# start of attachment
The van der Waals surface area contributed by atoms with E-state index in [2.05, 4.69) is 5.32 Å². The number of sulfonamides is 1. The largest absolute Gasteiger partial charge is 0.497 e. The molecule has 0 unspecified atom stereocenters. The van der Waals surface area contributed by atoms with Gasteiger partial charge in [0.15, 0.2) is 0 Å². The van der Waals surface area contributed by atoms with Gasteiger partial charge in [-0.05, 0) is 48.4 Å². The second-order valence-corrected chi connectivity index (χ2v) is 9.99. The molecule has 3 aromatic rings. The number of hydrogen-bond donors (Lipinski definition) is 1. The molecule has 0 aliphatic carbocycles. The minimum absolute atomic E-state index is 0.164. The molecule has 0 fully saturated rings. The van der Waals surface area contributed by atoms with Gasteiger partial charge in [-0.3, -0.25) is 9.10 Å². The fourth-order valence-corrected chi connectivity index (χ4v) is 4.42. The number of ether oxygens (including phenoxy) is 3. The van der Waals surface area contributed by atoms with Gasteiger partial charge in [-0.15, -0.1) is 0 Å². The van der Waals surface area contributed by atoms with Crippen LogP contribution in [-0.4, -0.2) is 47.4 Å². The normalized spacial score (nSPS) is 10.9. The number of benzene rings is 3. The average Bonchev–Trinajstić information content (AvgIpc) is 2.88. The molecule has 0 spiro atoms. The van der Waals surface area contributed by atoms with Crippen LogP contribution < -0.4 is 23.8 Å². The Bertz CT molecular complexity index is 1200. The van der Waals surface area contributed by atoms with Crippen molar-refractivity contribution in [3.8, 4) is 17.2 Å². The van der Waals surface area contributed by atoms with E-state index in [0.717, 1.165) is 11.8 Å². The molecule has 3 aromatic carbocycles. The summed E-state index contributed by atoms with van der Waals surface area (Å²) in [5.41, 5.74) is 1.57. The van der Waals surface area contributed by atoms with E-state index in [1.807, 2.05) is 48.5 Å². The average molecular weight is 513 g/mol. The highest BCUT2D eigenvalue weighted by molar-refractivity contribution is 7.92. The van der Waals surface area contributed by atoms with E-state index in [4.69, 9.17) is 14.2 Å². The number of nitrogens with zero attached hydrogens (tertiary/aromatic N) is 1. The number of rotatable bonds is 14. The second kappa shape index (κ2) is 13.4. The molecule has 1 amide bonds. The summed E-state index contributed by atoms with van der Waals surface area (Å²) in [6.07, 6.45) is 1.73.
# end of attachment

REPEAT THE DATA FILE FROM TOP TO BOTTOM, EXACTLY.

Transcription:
The van der Waals surface area contributed by atoms with E-state index in [2.05, 4.69) is 5.32 Å². The number of sulfonamides is 1. The largest absolute Gasteiger partial charge is 0.497 e. The molecule has 0 unspecified atom stereocenters. The van der Waals surface area contributed by atoms with Gasteiger partial charge in [0.15, 0.2) is 0 Å². The van der Waals surface area contributed by atoms with Gasteiger partial charge in [-0.05, 0) is 48.4 Å². The second-order valence-corrected chi connectivity index (χ2v) is 9.99. The molecule has 3 aromatic rings. The number of hydrogen-bond donors (Lipinski definition) is 1. The molecule has 0 aliphatic carbocycles. The minimum absolute atomic E-state index is 0.164. The molecule has 0 fully saturated rings. The van der Waals surface area contributed by atoms with Gasteiger partial charge in [-0.3, -0.25) is 9.10 Å². The fourth-order valence-corrected chi connectivity index (χ4v) is 4.42. The number of ether oxygens (including phenoxy) is 3. The van der Waals surface area contributed by atoms with Gasteiger partial charge in [-0.15, -0.1) is 0 Å². The van der Waals surface area contributed by atoms with Crippen LogP contribution in [-0.4, -0.2) is 47.4 Å². The normalized spacial score (nSPS) is 10.9. The number of benzene rings is 3. The average Bonchev–Trinajstić information content (AvgIpc) is 2.88. The molecule has 0 spiro atoms. The van der Waals surface area contributed by atoms with Crippen LogP contribution < -0.4 is 23.8 Å². The Bertz CT molecular complexity index is 1200. The van der Waals surface area contributed by atoms with Crippen molar-refractivity contribution in [3.8, 4) is 17.2 Å². The van der Waals surface area contributed by atoms with E-state index in [0.717, 1.165) is 11.8 Å². The molecule has 3 aromatic carbocycles. The summed E-state index contributed by atoms with van der Waals surface area (Å²) in [5.41, 5.74) is 1.57. The van der Waals surface area contributed by atoms with E-state index in [1.807, 2.05) is 48.5 Å². The average molecular weight is 513 g/mol. The highest BCUT2D eigenvalue weighted by molar-refractivity contribution is 7.92. The van der Waals surface area contributed by atoms with E-state index in [4.69, 9.17) is 14.2 Å². The number of nitrogens with zero attached hydrogens (tertiary/aromatic N) is 1. The number of rotatable bonds is 14. The second kappa shape index (κ2) is 13.4. The molecule has 1 amide bonds. The summed E-state index contributed by atoms with van der Waals surface area (Å²) in [6.07, 6.45) is 1.73.